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Gold price touches new 2-year low after parade of rate hikes

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Gold continued its recent struggles on Friday to set a new two-year low after a slew of central banks followed the US Federal Reserve in raising interest rates to cool inflation.

Spot gold fell 1.4% to $1,647.92 per ounce by 11:30 a.m. ET, on its way towards a second consecutive weekly loss. US gold futures were down 1.6% to $1,653.80 per ounce.

[Click here for an interactive chart of gold prices]

Gold’s decline comes on the back of a rallying US dollar, which touched a 20-year high, curbing demand for the greenback-priced metal. Benchmark 10-year yields also jumped to their highest since April 2010, further dampening demand for bullion.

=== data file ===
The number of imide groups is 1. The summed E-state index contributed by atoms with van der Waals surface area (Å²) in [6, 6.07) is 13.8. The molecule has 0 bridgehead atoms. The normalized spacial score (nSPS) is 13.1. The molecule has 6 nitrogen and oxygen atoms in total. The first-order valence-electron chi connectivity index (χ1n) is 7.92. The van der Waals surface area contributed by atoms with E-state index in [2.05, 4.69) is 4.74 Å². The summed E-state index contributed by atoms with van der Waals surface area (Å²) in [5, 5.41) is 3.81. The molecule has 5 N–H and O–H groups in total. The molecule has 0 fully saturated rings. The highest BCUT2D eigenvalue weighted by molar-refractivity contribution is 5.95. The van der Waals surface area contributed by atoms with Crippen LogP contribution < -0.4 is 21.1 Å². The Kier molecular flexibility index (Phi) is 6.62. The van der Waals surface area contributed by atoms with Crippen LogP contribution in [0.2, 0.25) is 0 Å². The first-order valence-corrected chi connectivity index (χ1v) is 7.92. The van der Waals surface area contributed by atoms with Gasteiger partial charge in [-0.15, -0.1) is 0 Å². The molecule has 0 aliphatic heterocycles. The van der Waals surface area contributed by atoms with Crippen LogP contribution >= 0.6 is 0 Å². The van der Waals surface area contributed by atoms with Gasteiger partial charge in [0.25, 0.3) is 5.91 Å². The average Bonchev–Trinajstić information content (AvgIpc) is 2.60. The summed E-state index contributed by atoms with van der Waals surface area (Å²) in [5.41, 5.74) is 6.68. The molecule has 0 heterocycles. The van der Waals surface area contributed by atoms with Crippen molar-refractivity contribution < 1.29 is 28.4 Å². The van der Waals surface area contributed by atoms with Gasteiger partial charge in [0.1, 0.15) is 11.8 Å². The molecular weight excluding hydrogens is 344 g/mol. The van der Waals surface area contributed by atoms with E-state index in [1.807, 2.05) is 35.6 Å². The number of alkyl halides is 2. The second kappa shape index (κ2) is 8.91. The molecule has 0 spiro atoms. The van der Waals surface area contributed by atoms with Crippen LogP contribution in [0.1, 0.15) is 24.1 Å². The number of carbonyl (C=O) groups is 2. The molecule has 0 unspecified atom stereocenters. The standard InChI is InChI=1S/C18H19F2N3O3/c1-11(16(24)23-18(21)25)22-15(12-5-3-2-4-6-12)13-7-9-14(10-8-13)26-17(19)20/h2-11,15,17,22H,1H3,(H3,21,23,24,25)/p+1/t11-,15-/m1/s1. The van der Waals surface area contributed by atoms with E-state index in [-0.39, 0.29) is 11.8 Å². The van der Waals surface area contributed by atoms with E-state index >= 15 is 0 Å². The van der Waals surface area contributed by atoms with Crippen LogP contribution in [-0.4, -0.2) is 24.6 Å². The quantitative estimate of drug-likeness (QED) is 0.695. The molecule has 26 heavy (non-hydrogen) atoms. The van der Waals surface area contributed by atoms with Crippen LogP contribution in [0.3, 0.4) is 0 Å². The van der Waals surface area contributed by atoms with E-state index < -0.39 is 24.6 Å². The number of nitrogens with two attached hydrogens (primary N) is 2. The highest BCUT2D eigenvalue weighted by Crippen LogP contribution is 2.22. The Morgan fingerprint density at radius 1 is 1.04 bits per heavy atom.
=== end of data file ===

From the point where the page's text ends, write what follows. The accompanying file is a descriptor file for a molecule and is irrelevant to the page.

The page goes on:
“We’re seeing relentless dollar strength here and that’s going to keep gold vulnerable in the short term,” Edward Moya, senior analyst with OANDA, told Reuters.

“The economy is clearly heading towards a recession. The risks of a hard landing are elevated, and this has been just continuing to drive flows into the dollar, which has been bad news for gold.”

“This should see (gold) prices trading broadly sideways over the rest of the year,” Fitch Solutions added in a note to Reuters.

The precious metal joined the selloff in risky assets as investors opted for cash after UK’s economic plan reignited concerns that central banks’ aggressive interest-rate hikes to rein in rampant price increases may lead to a recession.

Outflows from gold-backed exchange-traded funds have continued, with holdings now close to the lowest this year, Bloomberg data shows. US business activity contracted in September for a third-straight month, though at a more moderate pace as a pickup in orders and a further softening of inflation allayed concerns of a more-pronounced pullback.

Weakness in bullion is “very likely to persist” due to “monetary tightening that makes gold costlier to hold,” said Gnanasekar Thiagarajan, director at Commtrendz Risk Management Services. “However, recession fears and any escalation in the Russia and Ukraine conflict could support prices.”

(With files from Bloomberg and Reuters)

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